Lessons from the Catholic Church: Succession Planning?

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By: Center For Worklife - Expert Reviewer

Lessons from the Catholic Church: Succession Planning?

Champ Rawls of The Rawls Group in Orlando, FL makes a good case for the correlation between Catholic Church leadership and succession planning. With Pope Benedict’s recent decision to step down, Rawls draws attention to the striking similarities between the responsibilities of the Pope and of a business leader. From leading others, to driving the direction of the organization and the overall process of succession planning in a business organization, we agree that there are definite points of discussion.

The leadership success of the church goes far beyond the abilities of the Pope and speaks to the church’s succession planning traditions and organizational capabilities. Keeping with the leadership model of the Catholic Church in mind, below are some tips for positive succession planning.
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Table of Contents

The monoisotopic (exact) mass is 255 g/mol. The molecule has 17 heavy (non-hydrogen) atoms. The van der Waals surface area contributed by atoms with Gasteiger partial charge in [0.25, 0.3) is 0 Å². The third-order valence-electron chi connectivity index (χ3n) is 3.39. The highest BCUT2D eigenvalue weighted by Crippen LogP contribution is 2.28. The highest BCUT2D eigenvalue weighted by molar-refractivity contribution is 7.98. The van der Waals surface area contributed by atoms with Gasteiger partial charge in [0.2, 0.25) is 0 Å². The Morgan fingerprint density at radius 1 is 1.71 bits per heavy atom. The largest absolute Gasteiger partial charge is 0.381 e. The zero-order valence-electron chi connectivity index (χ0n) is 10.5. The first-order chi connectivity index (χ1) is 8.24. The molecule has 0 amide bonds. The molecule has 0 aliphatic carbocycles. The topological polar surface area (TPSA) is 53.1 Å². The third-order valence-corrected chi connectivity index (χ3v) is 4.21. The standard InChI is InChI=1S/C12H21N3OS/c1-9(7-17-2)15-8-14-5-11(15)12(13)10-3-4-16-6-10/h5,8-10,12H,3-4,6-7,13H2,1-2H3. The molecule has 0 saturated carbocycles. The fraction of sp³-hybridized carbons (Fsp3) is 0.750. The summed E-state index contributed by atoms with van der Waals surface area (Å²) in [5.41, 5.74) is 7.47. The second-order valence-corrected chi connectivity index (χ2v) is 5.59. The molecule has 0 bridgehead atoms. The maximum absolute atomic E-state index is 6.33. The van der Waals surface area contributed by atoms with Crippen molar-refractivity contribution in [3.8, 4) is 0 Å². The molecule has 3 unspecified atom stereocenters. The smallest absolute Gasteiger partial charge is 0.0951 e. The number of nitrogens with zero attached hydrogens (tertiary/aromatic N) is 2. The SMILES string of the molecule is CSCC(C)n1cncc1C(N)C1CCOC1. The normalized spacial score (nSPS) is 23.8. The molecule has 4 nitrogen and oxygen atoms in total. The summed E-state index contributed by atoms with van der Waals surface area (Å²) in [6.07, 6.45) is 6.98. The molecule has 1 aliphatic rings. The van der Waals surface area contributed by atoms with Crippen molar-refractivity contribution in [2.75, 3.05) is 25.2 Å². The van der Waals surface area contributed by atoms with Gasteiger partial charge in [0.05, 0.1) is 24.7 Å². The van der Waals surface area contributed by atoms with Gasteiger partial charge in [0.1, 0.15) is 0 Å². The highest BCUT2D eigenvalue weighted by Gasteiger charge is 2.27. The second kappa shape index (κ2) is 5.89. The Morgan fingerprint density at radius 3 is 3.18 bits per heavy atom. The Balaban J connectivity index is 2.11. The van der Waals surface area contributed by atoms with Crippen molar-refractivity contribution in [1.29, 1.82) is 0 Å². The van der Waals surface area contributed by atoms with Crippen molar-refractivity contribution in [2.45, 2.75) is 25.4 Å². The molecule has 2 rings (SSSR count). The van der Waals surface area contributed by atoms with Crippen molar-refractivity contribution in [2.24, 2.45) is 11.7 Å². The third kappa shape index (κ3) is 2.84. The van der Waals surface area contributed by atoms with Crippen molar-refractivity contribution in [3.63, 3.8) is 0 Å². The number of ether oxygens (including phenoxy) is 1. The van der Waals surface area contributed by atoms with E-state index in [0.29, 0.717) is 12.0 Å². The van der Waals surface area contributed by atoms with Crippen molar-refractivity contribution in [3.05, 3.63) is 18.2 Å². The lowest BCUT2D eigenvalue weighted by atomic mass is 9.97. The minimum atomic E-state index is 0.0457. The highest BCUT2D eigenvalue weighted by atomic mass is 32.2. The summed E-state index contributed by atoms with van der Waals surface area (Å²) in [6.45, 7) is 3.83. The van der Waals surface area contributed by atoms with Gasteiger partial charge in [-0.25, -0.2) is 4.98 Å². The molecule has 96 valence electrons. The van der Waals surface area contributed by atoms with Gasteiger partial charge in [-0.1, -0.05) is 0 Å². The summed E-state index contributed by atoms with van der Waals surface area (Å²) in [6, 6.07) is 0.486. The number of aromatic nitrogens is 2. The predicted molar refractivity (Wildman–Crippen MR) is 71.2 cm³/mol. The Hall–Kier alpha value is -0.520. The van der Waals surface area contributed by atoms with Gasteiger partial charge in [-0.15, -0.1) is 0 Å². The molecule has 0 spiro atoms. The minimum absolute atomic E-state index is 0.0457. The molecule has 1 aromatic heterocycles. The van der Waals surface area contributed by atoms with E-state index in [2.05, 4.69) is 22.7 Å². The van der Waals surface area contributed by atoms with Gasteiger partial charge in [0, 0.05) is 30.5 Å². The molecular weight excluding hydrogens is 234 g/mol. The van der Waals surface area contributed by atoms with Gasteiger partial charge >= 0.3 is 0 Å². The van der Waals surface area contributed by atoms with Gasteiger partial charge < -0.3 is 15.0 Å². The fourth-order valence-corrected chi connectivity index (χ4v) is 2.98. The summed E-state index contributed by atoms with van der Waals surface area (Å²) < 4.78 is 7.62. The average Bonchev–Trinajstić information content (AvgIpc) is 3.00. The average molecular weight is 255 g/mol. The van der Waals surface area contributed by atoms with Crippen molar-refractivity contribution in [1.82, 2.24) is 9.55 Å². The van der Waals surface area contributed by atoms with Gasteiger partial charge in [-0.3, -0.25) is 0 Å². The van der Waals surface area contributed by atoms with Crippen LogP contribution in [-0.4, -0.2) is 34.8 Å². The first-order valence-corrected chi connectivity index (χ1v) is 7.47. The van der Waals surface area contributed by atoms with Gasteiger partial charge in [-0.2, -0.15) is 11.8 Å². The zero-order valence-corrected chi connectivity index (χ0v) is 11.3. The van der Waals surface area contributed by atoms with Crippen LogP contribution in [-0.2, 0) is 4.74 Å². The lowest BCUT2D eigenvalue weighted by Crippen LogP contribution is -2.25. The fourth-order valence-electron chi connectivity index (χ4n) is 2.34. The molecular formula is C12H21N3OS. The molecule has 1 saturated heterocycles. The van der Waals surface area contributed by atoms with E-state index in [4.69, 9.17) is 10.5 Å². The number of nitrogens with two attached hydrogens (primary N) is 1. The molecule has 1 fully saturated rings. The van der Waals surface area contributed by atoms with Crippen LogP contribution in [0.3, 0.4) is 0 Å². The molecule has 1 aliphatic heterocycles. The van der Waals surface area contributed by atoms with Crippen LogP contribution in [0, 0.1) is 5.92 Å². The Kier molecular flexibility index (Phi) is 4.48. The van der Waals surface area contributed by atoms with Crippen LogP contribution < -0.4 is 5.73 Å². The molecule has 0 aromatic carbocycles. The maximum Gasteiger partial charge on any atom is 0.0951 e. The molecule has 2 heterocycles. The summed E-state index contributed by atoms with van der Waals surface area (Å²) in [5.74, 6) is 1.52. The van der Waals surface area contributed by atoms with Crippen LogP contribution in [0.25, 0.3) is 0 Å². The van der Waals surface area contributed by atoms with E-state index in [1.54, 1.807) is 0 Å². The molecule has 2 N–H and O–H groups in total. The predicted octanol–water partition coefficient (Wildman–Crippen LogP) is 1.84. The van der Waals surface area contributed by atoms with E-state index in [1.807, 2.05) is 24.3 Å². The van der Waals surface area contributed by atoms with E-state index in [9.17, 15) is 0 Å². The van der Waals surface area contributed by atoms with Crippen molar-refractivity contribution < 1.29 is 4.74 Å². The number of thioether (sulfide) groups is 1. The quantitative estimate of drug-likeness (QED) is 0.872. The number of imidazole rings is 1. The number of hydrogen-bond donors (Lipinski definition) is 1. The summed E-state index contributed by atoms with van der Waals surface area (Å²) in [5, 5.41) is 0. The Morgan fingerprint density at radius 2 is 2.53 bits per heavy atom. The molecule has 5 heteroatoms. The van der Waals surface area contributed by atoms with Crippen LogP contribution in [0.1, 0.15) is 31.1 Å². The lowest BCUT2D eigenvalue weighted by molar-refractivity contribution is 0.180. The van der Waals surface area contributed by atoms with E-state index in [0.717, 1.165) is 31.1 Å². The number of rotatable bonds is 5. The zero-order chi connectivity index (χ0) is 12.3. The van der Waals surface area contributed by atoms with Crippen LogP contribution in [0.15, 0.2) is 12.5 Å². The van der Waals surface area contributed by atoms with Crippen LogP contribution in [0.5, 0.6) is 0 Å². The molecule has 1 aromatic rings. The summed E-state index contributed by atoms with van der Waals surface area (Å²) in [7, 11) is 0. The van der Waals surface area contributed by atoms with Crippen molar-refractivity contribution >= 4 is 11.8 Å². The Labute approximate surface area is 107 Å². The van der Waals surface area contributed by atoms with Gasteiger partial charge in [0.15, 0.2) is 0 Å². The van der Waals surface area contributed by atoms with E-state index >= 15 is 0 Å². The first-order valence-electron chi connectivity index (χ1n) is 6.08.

3 Tips for Organizational Succession Planning:

1. Are you recruiting people that are true to your mission?
Clearly the Catholic Church is built on strong beliefs and values. Businesses should be no different. Only hire people that are passionate about the needs your organization fills. Those are the individuals you want filling key roles in the future.

2. Never rush your prospect leaders into their roles and also within their roles after election.
Rawl points out that time and experience are key to creating strong leaders. This is very applicable and true to church leadership. Each Pope was once a Cardinal and previous to that filled some other leadership role.

However in business organizations, many times depending on industry in question, experience is not necessarily measured by time spent in that organization or industry for that matter. With the advent of technology and education, many leaders are now selected on skills beyond their technical expertise but rather their people skills and emotional intelligence such as performing under pressure.

3. Succession planning should be in line with clear policies and procedures.
As mentioned above, the Catholic Church is known for its long lasting structure and traditions. There is something to be said for the establishment of clear leadership standards and procedures. This of course doesn’t mean to avoid relearning the guidelines necessary for growth and innovation.

Above all, as portrayed nicely by the incoming Pope Francis during his speech last Saturday, it takes followers to lead; “With Blessing, Pope shows an openness to other Faiths.” Regardless of whether one is elected or brought to succession by influence, the people’s blessing is a prerequisite for success.

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